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Once the ring B is created, you can access its variables as B.gens().

To name hundreds of variables, the alphabet is too short, so using a0, a1, etc., seems better.

Calling a the tuple of generators then means a[0] is a0 and so on.

An illustration with 10 variables.

sage: B = BooleanPolynomialRing(10,names='a')
sage: B
Boolean PolynomialRing in a0, a1, a2, a3, a4, a5, a6, a7, a8, a9
sage: a = B.gens()
sage: a[0]
a0


Once the ring B is created, you can access its variables as B.gens().

To name hundreds of variables, the alphabet is too short, so using a0, a1, etc., seems better.

Calling a the tuple of generators then means a[0] is a0 and so on.

An illustration with 10 variables.

sage: B = BooleanPolynomialRing(10,names='a')
sage: B
Boolean PolynomialRing in a0, a1, a2, a3, a4, a5, a6, a7, a8, a9
sage: a = B.gens()
sage: a[0]
a0


Generators can also be called directly without giving a name to the tuple, by the shortcut

sage: B.8
a8


or the following syntax

sage: B.gen(8)
a8


which allows to call the k-th generator where k is an index in a loop (contrary to the shortcut above).

Once the ring B is created, you can access its variables can be accessed (a) as B.gens().

To name hundreds of variables, the alphabet is too short, so using a0, a1, etc., seems better.

Calling a the tuple of generators then means a[0] is a0 B.0, B.1, and so on.

An illustration with 10 variables.on, and (b) as B.gen(0), B.gen(1), and so on. Use the second syntax if you need a literal index, eg B.gen(k), in a loop, a sum, etc. The command B.gens() will provide a tuple of all the variables in B.

The syntax BooleanPolynomialRing(10,names='a') allows to name the variables a0, a1, etc. For hundreds of variables, this naming scheme is more adapted than using the alphabet.

That syntax combines well with the naming of the tuple of generators, see below.

Create the boolean polynomial ring:

sage: B = BooleanPolynomialRing(10,names='a')
sage: B
Boolean PolynomialRing in a0, a1, a2, a3, a4, a5, a6, a7, a8, a9


Access its variables with method (a):

sage: B.8
a8


or with method (b):

sage: B.gen(8)
a8


Use method (b) with literal indices:

sage: sum(B.gen(k) for k in (1,3,5,7))
a1 + a3 + a5 + a7


Give a name to the tuple of generators, consistent with the naming scheme for the variables, eg a = B.gens(), so that a[0] is a0 and so on.

sage: a = B.gens()
sage: a[0]
a0


Generators can also be called directly without giving a name to the tuple, by the shortcut

sage: B.8
a8


or the following syntax

sage: B.gen(8)
a8


which allows to call the k-th generator where k is an index in a loop (contrary to the shortcut above).

a (a0, a1, a2, a3, a4, a5, a6, a7, a8, a9) sage: a[3] a3

Use that for looping, summing, etc.

sage: sum(a[k]*a[k+1] for k in (1,3,5,7))
a1*a2 + a3*a4 + a5*a6 + a7*a8


Once There are many ways to call the variables of the boolean polynomial ring B is after it has been created, its variables can be accessed (a) and to assign them to Python variables.

We will list four below. Sometimes you may want to use more than one.

Suppose we have defined, as in the question,

sage: B = BooleanPolynomialRing(names=['a', 'b'])


Ways to access the variables of B include:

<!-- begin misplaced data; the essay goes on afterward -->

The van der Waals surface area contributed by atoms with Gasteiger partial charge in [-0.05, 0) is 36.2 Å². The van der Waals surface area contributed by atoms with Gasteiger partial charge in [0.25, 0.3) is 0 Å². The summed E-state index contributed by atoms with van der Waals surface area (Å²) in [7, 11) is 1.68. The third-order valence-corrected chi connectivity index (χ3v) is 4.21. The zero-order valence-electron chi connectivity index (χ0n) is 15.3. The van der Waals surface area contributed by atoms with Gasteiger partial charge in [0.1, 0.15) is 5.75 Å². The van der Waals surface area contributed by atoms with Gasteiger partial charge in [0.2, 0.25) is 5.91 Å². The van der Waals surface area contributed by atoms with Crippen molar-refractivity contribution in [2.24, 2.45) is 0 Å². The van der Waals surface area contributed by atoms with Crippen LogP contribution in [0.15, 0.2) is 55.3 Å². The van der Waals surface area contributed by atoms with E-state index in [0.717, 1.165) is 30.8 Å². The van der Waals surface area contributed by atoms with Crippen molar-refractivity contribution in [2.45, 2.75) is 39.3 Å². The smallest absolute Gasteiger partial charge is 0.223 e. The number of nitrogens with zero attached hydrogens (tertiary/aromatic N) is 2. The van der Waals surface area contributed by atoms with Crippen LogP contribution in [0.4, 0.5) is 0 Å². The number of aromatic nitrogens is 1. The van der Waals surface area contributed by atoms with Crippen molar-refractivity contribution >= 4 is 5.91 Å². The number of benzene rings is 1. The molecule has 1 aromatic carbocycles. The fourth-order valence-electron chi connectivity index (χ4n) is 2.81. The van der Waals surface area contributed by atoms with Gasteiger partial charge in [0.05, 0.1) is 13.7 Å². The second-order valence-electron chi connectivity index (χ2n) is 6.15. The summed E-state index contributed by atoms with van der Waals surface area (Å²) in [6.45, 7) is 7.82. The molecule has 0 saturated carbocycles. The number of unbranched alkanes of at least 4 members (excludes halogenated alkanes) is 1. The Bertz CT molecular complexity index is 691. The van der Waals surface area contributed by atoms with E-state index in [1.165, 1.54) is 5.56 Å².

1. Call them as B.0, B.1, and (and so on, and (b) as B.gen(0), B.gen(1), and so on. Use the second syntax on if there are more than two).

This works only with actuan numbers after the dot; for instance, even if you have defined k = 0 you can't do B.k to get B.0.

2. Call them as B.gen(0), B.gen(1) (and so on if there are more than two).

If you need a literal index, eg to call these variables in a loop, an iterator, or a sum, this syntax B.gen(k), in a loop, a sum, etc. is usually helpful.

3. The command B.gens() will provide a tuple of all the variables in B.

You could use that to give a name to all the generators, say gen_B = B.gens() and then call gen_B[0], gen_B[1] (and so on if there are more than two).

4. The command B.inject_variables() will make some Python variables with the correct names to call the variables as named in the declaration of B.

For example,

sage: B = BooleanPolynomialRing(names=['a', 'b'])
sage: B.inject_variables()
sage: (a + b)*(a - b)
a + b


The syntax BooleanPolynomialRing(10,names='a')BooleanPolynomialRing(10, names='a') allows to name the variables a0, a1, etc. For hundreds of variables, this naming scheme is more adapted than using the alphabet.

That syntax combines well with the naming of the tuple of generators, see below.

Create the boolean polynomial ring:

sage: B = BooleanPolynomialRing(10,names='a')
BooleanPolynomialRing(10, names='a')
sage: B
Boolean PolynomialRing in a0, a1, a2, a3, a4, a5, a6, a7, a8, a9


Access its variables with method (a):1:

sage: B.8
a8


or with method (b):2:

sage: B.gen(8)
a8


Use method (b) 2 with literal indices:

sage: sum(B.gen(k) for k in (1,3,5,7))
(1, 3, 5, 7))
a1 + a3 + a5 + a7


Give a name to the tuple of generators, consistent with the naming scheme for the variables, eg a = B.gens(), so that a[0] is a0 and so on.

sage: a = B.gens()
sage: a
(a0, a1, a2, a3, a4, a5, a6, a7, a8, a9)
sage: a[3]
a3


Use that for looping, summing, etc.

sage: sum(a[k]*a[k+1] for k in (1,3,5,7))
(1, 3, 5, 7))
a1*a2 + a3*a4 + a5*a6 + a7*a8


If you have variables named with several letters and numbers, as in

sage: B = BooleanPolynomialRing(7, ['a0', 'a1', 'a2', 'a3', 'b0', 'b1', 'b2'])


then you could inject the variables and use them:

sage: B.inject_variables()
sage: (a0 + b0)*(a1 - b1)
a0*a1 + a0*b1 + a1*b0 + b0*b1


and/or you could do something like

sage: ab = B.gens()
sage: a = ab[:4]
sage: b = ab[4:]


so that

sage: a
(a0, a1, a2, a3)
sage: b
(b0, b1, b2)


and

sage: a[0] + a[3] + b[1]
a0 + a3 + b1